The nursing school is in the process of hiring personnel and developing a facilities plan before beginning construction in the near future.

Rolfes said another reason for funding Eastern’s program was because of its location and the attendees it normally gets. She said Eastern often has more of a tradition of students attending that are from high schools in the area, which could “hit a different need.”

Chris Mulick, director of state relations at WSU, said they didn’t ask for funding for new nursing enrollment slots this year. They try keep their budget requests “pretty narrow,” he said.

Mulick said he was contacted by leadership in the House to come up with a cost proposal for expanding nursing slots, but it was never funded.

“That happens,” he said. “We get lots of requests to cost out a program.”

Rolfes said there was no specific reason why Washington State University didn’t get funding this year other than the university didn’t specifically ask for it and legislators did not think it was needed.

A lot of what higher education institutions receive from the Legislature depends on what they ask for, and it varies each year from school to school, Mulick said.

“It’s somewhat rare that you’ll all end up getting money for the same thing,” he said. “We have six public universities that are very different and have very different needs in our state.”

Along with Eastern, three other public higher education programs received funding for nursing education.

Western Washington University received funding this year to create a new master of science and nursing program, which will enroll 10 to 15 students each year.

They will receive $461,000 over the next two years. They also received $433,000 to increase enrollment in their registered nurse to bachelor’s of science in nursing program.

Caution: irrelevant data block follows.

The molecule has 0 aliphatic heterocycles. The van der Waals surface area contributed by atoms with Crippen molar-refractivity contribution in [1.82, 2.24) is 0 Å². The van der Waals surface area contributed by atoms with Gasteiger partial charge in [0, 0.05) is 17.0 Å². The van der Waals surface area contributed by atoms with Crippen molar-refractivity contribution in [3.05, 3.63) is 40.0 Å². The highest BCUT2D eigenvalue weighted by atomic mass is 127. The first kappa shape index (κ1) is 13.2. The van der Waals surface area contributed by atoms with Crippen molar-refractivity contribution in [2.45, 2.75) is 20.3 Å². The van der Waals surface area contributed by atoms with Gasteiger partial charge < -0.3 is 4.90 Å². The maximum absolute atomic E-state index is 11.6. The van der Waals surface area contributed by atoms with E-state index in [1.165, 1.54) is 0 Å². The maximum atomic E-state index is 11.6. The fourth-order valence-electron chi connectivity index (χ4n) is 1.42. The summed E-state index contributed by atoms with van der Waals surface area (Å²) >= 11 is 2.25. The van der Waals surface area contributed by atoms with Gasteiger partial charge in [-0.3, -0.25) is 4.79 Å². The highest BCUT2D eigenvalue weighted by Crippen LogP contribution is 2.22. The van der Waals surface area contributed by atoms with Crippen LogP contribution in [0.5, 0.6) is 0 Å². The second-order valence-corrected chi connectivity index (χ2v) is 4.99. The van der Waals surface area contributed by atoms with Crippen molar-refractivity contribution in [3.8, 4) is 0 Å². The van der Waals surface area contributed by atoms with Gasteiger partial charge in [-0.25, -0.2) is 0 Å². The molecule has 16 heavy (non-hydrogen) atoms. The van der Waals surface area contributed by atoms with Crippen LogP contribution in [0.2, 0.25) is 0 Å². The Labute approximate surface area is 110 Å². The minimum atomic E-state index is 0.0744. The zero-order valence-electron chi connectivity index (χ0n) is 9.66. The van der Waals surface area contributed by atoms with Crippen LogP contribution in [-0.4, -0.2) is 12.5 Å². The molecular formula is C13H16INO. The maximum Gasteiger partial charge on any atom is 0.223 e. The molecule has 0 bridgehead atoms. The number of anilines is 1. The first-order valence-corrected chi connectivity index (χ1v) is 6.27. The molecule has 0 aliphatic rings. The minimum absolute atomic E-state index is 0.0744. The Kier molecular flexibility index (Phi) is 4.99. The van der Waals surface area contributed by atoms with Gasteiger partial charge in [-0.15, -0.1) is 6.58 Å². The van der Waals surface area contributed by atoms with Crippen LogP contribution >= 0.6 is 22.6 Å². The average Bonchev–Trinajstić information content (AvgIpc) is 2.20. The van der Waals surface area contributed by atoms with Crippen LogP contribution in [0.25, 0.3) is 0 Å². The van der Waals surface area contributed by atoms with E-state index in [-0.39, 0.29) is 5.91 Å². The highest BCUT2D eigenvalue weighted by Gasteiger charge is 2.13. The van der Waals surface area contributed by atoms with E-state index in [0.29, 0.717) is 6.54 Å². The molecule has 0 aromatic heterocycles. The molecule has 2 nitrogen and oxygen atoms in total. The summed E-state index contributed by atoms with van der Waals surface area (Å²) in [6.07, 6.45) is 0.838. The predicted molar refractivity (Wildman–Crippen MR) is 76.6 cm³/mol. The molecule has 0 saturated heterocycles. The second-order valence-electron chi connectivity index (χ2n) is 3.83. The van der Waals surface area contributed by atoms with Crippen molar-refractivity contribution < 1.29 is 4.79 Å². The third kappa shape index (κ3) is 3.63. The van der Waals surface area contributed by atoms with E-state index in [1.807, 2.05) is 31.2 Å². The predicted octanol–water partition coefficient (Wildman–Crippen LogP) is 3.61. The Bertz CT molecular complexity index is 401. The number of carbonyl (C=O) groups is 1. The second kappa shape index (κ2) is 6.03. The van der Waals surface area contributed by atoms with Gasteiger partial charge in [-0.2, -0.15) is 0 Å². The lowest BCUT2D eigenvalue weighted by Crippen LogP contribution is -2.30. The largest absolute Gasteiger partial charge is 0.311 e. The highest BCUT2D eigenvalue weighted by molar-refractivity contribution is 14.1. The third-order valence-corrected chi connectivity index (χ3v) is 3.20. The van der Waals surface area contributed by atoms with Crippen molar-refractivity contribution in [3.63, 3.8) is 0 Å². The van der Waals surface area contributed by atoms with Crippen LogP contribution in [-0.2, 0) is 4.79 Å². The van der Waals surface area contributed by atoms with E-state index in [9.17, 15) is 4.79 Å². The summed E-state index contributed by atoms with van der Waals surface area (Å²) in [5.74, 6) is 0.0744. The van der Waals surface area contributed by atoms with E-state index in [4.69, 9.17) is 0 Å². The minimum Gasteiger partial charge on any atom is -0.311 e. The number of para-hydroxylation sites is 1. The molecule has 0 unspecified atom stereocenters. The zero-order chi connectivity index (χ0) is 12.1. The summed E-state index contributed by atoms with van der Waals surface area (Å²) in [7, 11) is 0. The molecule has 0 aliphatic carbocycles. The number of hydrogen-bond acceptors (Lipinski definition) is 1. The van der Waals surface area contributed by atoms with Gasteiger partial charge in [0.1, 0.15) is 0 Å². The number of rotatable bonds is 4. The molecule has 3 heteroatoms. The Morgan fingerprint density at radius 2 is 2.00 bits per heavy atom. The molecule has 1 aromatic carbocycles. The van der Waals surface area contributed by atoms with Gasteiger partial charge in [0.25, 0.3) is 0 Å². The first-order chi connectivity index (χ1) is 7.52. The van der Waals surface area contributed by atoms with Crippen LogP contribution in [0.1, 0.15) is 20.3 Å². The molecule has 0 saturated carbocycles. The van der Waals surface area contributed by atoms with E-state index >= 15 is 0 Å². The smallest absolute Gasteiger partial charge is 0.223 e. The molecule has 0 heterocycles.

The University of Washington received more than $1.2 million for additional nursing slots at the Seattle and Tacoma campuses.

Technical and community colleges received more than $3.7 million for at least 50 additional nursing slots.

The Legislature also set aside more than $15 million to modernize equipment in simulation labs at community colleges, universities and public high schools. They also allocated $3 million for a nurse educator loan repayment program, which will provide up to $75,000 in loan repayment in exchange for three years of service.

Most of the new slots funded this year won’t be available until 2023, so it may take a few years for budget writers to see whether what they funded this year will be enough supply for the demand, Rolfes said.

There’s a nursing shortage on every education and professional level, Rolfes said. The Legislature will need to figure out what to do to increase the demand for courses in the future.

“In the meantime, we’ve created more supply,” she said. “But we’ll need to see, are those slots going to fill up? Are students going to enroll?”

Laurel Demkovich's reporting for The Spokesman-Review is funded in part by Report for America and by members of the Spokane community. This story can be republished by other organizations for free under a Creative Commons license. For more information on this, please contact our newspaper’s managing editor.